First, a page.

Skip to main content

The MCC Blog

Engage

Matchsticks in a Heatwave

After five days of brushing the South Boundary Trail along the Flathead River, Glacier Crew No. 1 was rewarded with a memorable day hike to an unconventional destination: the site of a devastating firestorm.

Fires are an ecological phenomenon – while certainly destructive, they act as a regulating mechanism for a region’s forest ecosystems. Glacier has at least one major fire on record for every year of the park’s existence besides 1964. While early park policy favored all-out war against the fires, officials have since come to understand their ecological benefits, and have developed more nuanced criteria for choosing which fires to fight. Some fires, however, demand the park’s attention.

2003 was one of the worst fire years in the history of Glacier National Park. June, normally the park’s wettest month, saw a series of early heatwaves that began drying out Glacier’s vegetation well before the normal fire season. By the end of the summer, six major fires had burned more than 136,000 acres of park land – an all-time record. Our project partner wanted us to see one of the major burn areas from that fire season with our own eyes.

On the day of our hike, the weather was pushing 95 degrees. We headed north along the east side of Lincoln Creek for three miles before reaching the creek crossing. Now on the west side, we hiked a further mile and a half through brushy terrain, eventually reaching the downfall from a more recent burn, this one from 2017 (the same fire season that destroyed the Sperry Chalet). Navigating the fallen trees was tough – no path had yet been cleared. But we pressed on through the littered landscape until the trail was passable again. We were in a forest of lodgepole pines, with good tread, a shady green canopy, and the reddest Indian paintbrush I’ve seen in Montana lining the trail.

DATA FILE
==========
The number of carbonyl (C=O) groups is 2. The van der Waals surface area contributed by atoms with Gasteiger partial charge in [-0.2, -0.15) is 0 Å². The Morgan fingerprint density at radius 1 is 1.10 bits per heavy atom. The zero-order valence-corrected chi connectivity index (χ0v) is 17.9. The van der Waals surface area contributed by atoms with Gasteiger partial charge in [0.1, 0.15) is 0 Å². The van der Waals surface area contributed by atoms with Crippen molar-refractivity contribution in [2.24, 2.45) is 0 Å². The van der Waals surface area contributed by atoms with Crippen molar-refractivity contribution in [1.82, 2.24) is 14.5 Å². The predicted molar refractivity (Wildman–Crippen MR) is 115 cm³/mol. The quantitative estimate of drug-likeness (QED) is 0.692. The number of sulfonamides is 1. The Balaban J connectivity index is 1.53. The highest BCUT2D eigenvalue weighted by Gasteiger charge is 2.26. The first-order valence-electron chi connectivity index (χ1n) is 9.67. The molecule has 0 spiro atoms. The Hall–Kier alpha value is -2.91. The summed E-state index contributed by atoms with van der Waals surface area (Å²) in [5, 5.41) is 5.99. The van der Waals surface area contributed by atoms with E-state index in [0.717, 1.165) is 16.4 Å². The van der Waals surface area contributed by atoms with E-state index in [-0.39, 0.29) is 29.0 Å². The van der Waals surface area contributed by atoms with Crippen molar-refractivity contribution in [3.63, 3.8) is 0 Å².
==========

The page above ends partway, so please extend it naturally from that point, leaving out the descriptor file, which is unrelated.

Then we crested a ridge, and the hill became a skull. The forest was suddenly flat-faced and black. The tallest objects were spires of charcoal which crumbled to the touch. Besides us, nothing breathed but the startling green vegetation that rarely reached our knees.

A firestorm is a fire of such intensity that it creates its own wind system. The burn produces buoyant gases that rise with such a force as to draw in massive amounts of air from the fire’s perimeter, further fueling the fire and creating gale-force winds. Usually, firestorms are naturally occurring, but they are comparable in formation and devastation to the fires that ravaged Tokyo, Dresden, and Hiroshima as a result of nuclear and conventional bombing during World War Two.

The result was an honest-to-God blast zone. Thousands of heat-weakened trees had been decapitated by the wind, leaving in the ground ten or fifteen feet of charred matchstick; it was as if the hillside had been brutally shaved. Other trees that had remained upright were curved and warped into horrible Dr. Seuss designs. The effect on the observer was something like vertigo.

There was only one question to ask, standing on that shadeless slope, sweating out the rays of that awful afternoon: isn’t it a little bit hot for June?

Colleen Haskell, a fire weather meteorologist at the Northern Rockies Coordination Center, says this month has been a cause for concern. “This is going to be drying out even our highest elevations where typically we have a little bit of a buffer and we buy some time going into fire season.” As July begins, and the heat only slightly abates, the image of that hillside looms large in the back of my mind. Sometimes, fear ignites a poem:

“Burnt face of mountain,
when will you smile again?”
“In one thousand years.”

Close